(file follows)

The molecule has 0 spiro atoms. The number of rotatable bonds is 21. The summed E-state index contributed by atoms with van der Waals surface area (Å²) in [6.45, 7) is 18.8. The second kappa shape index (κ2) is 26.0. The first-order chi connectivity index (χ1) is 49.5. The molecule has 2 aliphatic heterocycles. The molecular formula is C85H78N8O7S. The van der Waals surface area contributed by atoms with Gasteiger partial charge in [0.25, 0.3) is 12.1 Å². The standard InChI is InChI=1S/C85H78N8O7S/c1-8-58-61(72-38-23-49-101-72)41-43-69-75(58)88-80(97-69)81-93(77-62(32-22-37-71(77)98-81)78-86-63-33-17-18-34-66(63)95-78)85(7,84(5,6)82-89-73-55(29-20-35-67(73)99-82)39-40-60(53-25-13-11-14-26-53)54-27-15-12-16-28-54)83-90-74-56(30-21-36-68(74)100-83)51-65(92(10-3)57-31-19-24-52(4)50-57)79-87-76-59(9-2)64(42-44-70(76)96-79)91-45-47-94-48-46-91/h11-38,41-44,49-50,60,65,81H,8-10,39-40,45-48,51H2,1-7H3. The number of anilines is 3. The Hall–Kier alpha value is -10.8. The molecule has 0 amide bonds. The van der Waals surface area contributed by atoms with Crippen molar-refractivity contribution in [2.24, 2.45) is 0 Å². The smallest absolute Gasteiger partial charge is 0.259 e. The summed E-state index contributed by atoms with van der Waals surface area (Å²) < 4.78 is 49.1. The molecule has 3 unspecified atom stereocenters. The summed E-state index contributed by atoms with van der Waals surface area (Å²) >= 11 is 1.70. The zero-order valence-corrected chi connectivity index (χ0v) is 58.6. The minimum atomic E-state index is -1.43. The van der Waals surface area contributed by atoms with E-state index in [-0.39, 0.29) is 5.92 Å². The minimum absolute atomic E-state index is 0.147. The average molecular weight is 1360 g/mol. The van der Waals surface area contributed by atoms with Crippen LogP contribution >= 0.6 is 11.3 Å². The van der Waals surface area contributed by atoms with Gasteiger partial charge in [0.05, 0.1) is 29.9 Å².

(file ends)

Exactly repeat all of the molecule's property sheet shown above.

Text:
The molecule has 0 spiro atoms. The number of rotatable bonds is 21. The summed E-state index contributed by atoms with van der Waals surface area (Å²) in [6.45, 7) is 18.8. The second kappa shape index (κ2) is 26.0. The first-order chi connectivity index (χ1) is 49.5. The molecule has 2 aliphatic heterocycles. The molecular formula is C85H78N8O7S. The van der Waals surface area contributed by atoms with Gasteiger partial charge in [0.25, 0.3) is 12.1 Å². The standard InChI is InChI=1S/C85H78N8O7S/c1-8-58-61(72-38-23-49-101-72)41-43-69-75(58)88-80(97-69)81-93(77-62(32-22-37-71(77)98-81)78-86-63-33-17-18-34-66(63)95-78)85(7,84(5,6)82-89-73-55(29-20-35-67(73)99-82)39-40-60(53-25-13-11-14-26-53)54-27-15-12-16-28-54)83-90-74-56(30-21-36-68(74)100-83)51-65(92(10-3)57-31-19-24-52(4)50-57)79-87-76-59(9-2)64(42-44-70(76)96-79)91-45-47-94-48-46-91/h11-38,41-44,49-50,60,65,81H,8-10,39-40,45-48,51H2,1-7H3. The number of anilines is 3. The Hall–Kier alpha value is -10.8. The molecule has 0 amide bonds. The van der Waals surface area contributed by atoms with Crippen molar-refractivity contribution in [2.24, 2.45) is 0 Å². The smallest absolute Gasteiger partial charge is 0.259 e. The summed E-state index contributed by atoms with van der Waals surface area (Å²) < 4.78 is 49.1. The molecule has 3 unspecified atom stereocenters. The summed E-state index contributed by atoms with van der Waals surface area (Å²) >= 11 is 1.70. The zero-order valence-corrected chi connectivity index (χ0v) is 58.6. The minimum atomic E-state index is -1.43. The van der Waals surface area contributed by atoms with E-state index in [-0.39, 0.29) is 5.92 Å². The minimum absolute atomic E-state index is 0.147. The average molecular weight is 1360 g/mol. The van der Waals surface area contributed by atoms with Crippen LogP contribution >= 0.6 is 11.3 Å². The van der Waals surface area contributed by atoms with Gasteiger partial charge in [0.05, 0.1) is 29.9 Å².